Success in the arts is never overnight.  It doesn't come through one perfect connection, but rather years of hard work and dedication.  However, that sparkle of success rarely comes without belief in one's work, and a dedication to value.  Go forth and do some magick. 





Last modified on
A Big Leap: From Jerusalem to Little Fort: Population 100

A Big Leap: From Portal Jerusalem to Little Fort, British Columbia, Canada, Population 100.

 Our marvelous mind-blowing two year sojourn in Israel and the Middle East was over. September was commencing and we were back in Canada. My husband had completed his military releases in Ottawa and we had patiently traversed across Canada, now to locate a new home in the British Columbia wilderness.

...
Last modified on

Posted by on in Paths Blogs
No Ascension for Me

Science fiction influenced me to expect that the next step in the evolution of humankind is to ascend to become a being of pure energy. That philosophy is called transhumanism, and it saturates popular science fiction.

I was born a science fiction fan; my dad was a Star Trek fan, and if I had been born male my parents had intended to name me DeForrest, after DeForrest Kelly. The classic Star Trek had several species of energy beings, and humans were on the path to becoming like them. Many of the science fictions I encountered later in life had that idea in them, too. In some of them, a very advanced human could evolve during his lifetime. In Babylon 5, a character who was a telepath turned into an energy being (and blew up, dangerously for everyone around him, but well...) Characters in Buffy and Stargate ascended and became energy beings, and chose to come back to Earth. I even wrote ascension into my own fiction. In my Punch series, a character ascends upon death. A character ascends in Some Say Fire, too, but that's symbolic; it represents the unification of the conscious mind with the subconscious and the inner child.

...
Last modified on
Recent comment in this post - Show all comments
  • Agnes Toews-Andrews
    Agnes Toews-Andrews says #
    I respect your opinion Erin, and that of Loki. All humans I have discovered though, were not created equal. Also I have come to kn

Last winter I moved from the city to a small, rural town, seeking a deeper and more frequent connection with nature, quiet space for introspection, and a more flexible lifestyle (as the cost of living is much less out here). I arrived on Imbolc, raw from almost two years of misfortune and disconnection, and felt Brigid's presence as I was rebirthed into a warm blanket of a welcoming home, land and a new start. I gave thanks that day, and immediately went outside into the still, white blanket of snow and made offerings to the Guardian Spirits of the land, thanking them for bringing me here, and asking for their blessings. I felt immediately that my offerings had been well received.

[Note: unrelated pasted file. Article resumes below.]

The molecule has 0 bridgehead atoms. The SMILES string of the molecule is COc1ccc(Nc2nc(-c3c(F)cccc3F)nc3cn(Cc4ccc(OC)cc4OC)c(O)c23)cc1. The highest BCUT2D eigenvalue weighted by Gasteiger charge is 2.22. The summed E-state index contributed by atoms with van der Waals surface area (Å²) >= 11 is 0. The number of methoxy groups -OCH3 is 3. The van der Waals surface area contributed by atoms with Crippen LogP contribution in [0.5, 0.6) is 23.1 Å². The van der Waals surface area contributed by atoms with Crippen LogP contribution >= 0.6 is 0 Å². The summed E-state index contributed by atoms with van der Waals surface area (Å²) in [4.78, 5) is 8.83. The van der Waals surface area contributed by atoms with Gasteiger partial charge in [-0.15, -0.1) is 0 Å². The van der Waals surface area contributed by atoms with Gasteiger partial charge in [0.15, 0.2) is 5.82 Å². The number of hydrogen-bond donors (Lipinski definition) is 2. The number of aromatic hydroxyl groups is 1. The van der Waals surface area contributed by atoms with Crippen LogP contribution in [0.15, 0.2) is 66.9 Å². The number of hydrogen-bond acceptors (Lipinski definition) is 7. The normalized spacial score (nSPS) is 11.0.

Almost daily I walked a few yards from my apartment into a small patch of forest where I could be alone with the Spirits, creating a path in the snow that I followed each day, and which sometimes deer followed as well (as I noted from their hoofprints). At other times, it was their path that I followed, although we never saw each other. I reveled in the clean air, the wisdom of the tall trees above me, and a place to sit in utter stillness.

...
Last modified on
Recent Comments - Show all comments
  • Síthearan NicLeòid
    Síthearan NicLeòid says #
    Thank you Carol! It's more personal than many of my postings, but it felt right. Are you well? I hope your life and work are on a
  • Carol P. Christ
    Carol P. Christ says #
    This is beautiful, showing us a path to reconnection with the land, our communities, ourselves!

Posted by on in Paths Blogs
Butterflies Across Nevada

The first time I traveled with Tom was October 2014, on our first trip to Front Sight. I saw tons of ravens and butterflies. One might not expect a gun club to double as a wildlife refuge, but it has a lot of open land, including large undeveloped areas where people aren’t allowed. The first day out in the open desert, I saw lots of ravens. One raven flew over the range with prey in its beak. And the butterflies! Yellow ones, white ones, blue ones, brown ones, two different kinds of orange ones, even a couple of Monarchs!

Butterflies are Sigyn’s animal messengers, just like ravens are Odin’s. I took both those signs as cosmic thumbs ups.

...
Last modified on

Additional information